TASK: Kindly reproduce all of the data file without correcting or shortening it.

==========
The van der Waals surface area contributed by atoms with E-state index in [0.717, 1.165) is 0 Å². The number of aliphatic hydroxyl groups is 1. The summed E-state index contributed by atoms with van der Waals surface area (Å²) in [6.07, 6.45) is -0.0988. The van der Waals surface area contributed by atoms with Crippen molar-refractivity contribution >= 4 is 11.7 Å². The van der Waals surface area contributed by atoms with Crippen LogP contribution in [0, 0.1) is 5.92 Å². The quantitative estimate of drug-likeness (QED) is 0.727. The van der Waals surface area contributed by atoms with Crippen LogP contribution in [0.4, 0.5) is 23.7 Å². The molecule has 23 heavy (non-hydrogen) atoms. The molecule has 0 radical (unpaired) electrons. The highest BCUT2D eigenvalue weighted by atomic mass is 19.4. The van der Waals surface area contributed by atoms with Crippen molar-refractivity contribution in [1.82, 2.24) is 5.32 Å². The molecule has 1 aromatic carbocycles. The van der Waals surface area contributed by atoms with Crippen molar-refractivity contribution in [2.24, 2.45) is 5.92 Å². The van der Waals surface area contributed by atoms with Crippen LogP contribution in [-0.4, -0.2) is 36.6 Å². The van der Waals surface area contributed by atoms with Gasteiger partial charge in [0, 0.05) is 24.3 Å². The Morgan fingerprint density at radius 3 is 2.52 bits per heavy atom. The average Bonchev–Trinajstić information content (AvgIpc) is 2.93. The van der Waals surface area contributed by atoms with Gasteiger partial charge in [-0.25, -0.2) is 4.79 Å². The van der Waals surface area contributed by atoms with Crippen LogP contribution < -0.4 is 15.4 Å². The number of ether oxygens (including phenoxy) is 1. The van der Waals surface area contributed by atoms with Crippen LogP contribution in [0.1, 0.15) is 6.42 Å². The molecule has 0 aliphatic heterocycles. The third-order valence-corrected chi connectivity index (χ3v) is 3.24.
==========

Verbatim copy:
The van der Waals surface area contributed by atoms with E-state index in [0.717, 1.165) is 0 Å². The number of aliphatic hydroxyl groups is 1. The summed E-state index contributed by atoms with van der Waals surface area (Å²) in [6.07, 6.45) is -0.0988. The van der Waals surface area contributed by atoms with Crippen molar-refractivity contribution >= 4 is 11.7 Å². The van der Waals surface area contributed by atoms with Crippen LogP contribution in [0, 0.1) is 5.92 Å². The quantitative estimate of drug-likeness (QED) is 0.727. The van der Waals surface area contributed by atoms with Crippen LogP contribution in [0.4, 0.5) is 23.7 Å². The molecule has 23 heavy (non-hydrogen) atoms. The molecule has 0 radical (unpaired) electrons. The highest BCUT2D eigenvalue weighted by atomic mass is 19.4. The van der Waals surface area contributed by atoms with Crippen molar-refractivity contribution in [1.82, 2.24) is 5.32 Å². The molecule has 1 aromatic carbocycles. The van der Waals surface area contributed by atoms with Crippen molar-refractivity contribution in [2.24, 2.45) is 5.92 Å². The van der Waals surface area contributed by atoms with Crippen LogP contribution in [-0.4, -0.2) is 36.6 Å². The van der Waals surface area contributed by atoms with Gasteiger partial charge in [0, 0.05) is 24.3 Å². The Morgan fingerprint density at radius 3 is 2.52 bits per heavy atom. The average Bonchev–Trinajstić information content (AvgIpc) is 2.93. The van der Waals surface area contributed by atoms with Gasteiger partial charge in [-0.25, -0.2) is 4.79 Å². The van der Waals surface area contributed by atoms with Crippen LogP contribution < -0.4 is 15.4 Å². The number of ether oxygens (including phenoxy) is 1. The van der Waals surface area contributed by atoms with Crippen LogP contribution in [0.1, 0.15) is 6.42 Å². The molecule has 0 aliphatic heterocycles. The third-order valence-corrected chi connectivity index (χ3v) is 3.24.